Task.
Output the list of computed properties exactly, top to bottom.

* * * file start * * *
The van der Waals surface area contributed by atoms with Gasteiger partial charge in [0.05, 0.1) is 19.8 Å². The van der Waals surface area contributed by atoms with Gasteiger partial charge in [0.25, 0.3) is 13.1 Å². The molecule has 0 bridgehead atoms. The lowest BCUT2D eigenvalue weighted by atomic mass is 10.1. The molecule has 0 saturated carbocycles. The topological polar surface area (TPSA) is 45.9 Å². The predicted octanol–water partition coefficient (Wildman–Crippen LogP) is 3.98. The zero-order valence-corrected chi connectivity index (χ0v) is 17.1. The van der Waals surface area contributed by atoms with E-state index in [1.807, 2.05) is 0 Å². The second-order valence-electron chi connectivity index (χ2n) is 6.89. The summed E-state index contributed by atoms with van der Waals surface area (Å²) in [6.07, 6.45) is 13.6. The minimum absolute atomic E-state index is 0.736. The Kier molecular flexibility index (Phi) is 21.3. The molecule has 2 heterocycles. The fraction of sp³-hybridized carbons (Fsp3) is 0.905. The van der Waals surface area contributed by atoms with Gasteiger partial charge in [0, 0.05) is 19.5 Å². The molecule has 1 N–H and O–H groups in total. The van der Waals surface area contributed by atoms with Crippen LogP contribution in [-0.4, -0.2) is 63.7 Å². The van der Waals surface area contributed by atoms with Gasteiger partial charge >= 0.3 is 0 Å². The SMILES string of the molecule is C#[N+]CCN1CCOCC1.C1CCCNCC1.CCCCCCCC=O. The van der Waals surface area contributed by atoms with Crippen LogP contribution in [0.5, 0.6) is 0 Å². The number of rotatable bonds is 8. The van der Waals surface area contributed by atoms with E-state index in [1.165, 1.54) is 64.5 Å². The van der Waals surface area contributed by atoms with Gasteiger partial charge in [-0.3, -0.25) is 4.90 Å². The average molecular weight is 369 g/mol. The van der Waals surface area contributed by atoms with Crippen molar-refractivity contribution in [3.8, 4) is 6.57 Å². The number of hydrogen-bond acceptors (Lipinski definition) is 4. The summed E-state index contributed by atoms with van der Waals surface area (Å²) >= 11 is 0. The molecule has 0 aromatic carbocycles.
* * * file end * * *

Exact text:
The van der Waals surface area contributed by atoms with Gasteiger partial charge in [0.05, 0.1) is 19.8 Å². The van der Waals surface area contributed by atoms with Gasteiger partial charge in [0.25, 0.3) is 13.1 Å². The molecule has 0 bridgehead atoms. The lowest BCUT2D eigenvalue weighted by atomic mass is 10.1. The molecule has 0 saturated carbocycles. The topological polar surface area (TPSA) is 45.9 Å². The predicted octanol–water partition coefficient (Wildman–Crippen LogP) is 3.98. The zero-order valence-corrected chi connectivity index (χ0v) is 17.1. The van der Waals surface area contributed by atoms with E-state index in [1.807, 2.05) is 0 Å². The second-order valence-electron chi connectivity index (χ2n) is 6.89. The summed E-state index contributed by atoms with van der Waals surface area (Å²) in [6.07, 6.45) is 13.6. The minimum absolute atomic E-state index is 0.736. The Kier molecular flexibility index (Phi) is 21.3. The molecule has 2 heterocycles. The fraction of sp³-hybridized carbons (Fsp3) is 0.905. The van der Waals surface area contributed by atoms with Gasteiger partial charge in [0, 0.05) is 19.5 Å². The molecule has 1 N–H and O–H groups in total. The van der Waals surface area contributed by atoms with Crippen LogP contribution in [-0.4, -0.2) is 63.7 Å². The van der Waals surface area contributed by atoms with Gasteiger partial charge >= 0.3 is 0 Å². The SMILES string of the molecule is C#[N+]CCN1CCOCC1.C1CCCNCC1.CCCCCCCC=O. The van der Waals surface area contributed by atoms with Crippen LogP contribution in [0.5, 0.6) is 0 Å². The number of rotatable bonds is 8. The van der Waals surface area contributed by atoms with E-state index in [1.165, 1.54) is 64.5 Å². The van der Waals surface area contributed by atoms with Gasteiger partial charge in [-0.3, -0.25) is 4.90 Å². The average molecular weight is 369 g/mol. The van der Waals surface area contributed by atoms with Crippen molar-refractivity contribution in [3.8, 4) is 6.57 Å². The number of hydrogen-bond acceptors (Lipinski definition) is 4. The summed E-state index contributed by atoms with van der Waals surface area (Å²) >= 11 is 0. The molecule has 0 aromatic carbocycles.